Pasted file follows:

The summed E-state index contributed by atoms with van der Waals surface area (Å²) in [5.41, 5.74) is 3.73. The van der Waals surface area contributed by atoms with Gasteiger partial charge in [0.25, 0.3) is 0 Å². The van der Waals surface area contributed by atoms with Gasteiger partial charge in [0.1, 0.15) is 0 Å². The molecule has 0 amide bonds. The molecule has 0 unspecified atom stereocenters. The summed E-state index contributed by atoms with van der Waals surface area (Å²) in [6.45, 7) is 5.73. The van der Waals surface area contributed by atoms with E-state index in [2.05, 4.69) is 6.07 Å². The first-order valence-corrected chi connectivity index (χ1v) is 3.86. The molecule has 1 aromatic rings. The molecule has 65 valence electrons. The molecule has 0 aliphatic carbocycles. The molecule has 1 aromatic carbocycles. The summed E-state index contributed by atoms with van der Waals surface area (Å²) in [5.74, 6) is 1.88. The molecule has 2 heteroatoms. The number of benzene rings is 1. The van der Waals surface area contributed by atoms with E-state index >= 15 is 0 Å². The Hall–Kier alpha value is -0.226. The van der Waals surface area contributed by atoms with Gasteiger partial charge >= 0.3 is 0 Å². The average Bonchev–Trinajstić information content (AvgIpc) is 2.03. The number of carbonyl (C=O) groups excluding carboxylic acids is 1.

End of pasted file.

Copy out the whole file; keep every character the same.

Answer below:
The summed E-state index contributed by atoms with van der Waals surface area (Å²) in [5.41, 5.74) is 3.73. The van der Waals surface area contributed by atoms with Gasteiger partial charge in [0.25, 0.3) is 0 Å². The van der Waals surface area contributed by atoms with Gasteiger partial charge in [0.1, 0.15) is 0 Å². The molecule has 0 amide bonds. The molecule has 0 unspecified atom stereocenters. The summed E-state index contributed by atoms with van der Waals surface area (Å²) in [6.45, 7) is 5.73. The van der Waals surface area contributed by atoms with E-state index in [2.05, 4.69) is 6.07 Å². The first-order valence-corrected chi connectivity index (χ1v) is 3.86. The molecule has 1 aromatic rings. The molecule has 65 valence electrons. The molecule has 0 aliphatic carbocycles. The molecule has 1 aromatic carbocycles. The summed E-state index contributed by atoms with van der Waals surface area (Å²) in [5.74, 6) is 1.88. The molecule has 2 heteroatoms. The number of benzene rings is 1. The van der Waals surface area contributed by atoms with E-state index >= 15 is 0 Å². The Hall–Kier alpha value is -0.226. The van der Waals surface area contributed by atoms with Gasteiger partial charge >= 0.3 is 0 Å². The average Bonchev–Trinajstić information content (AvgIpc) is 2.03. The number of carbonyl (C=O) groups excluding carboxylic acids is 1.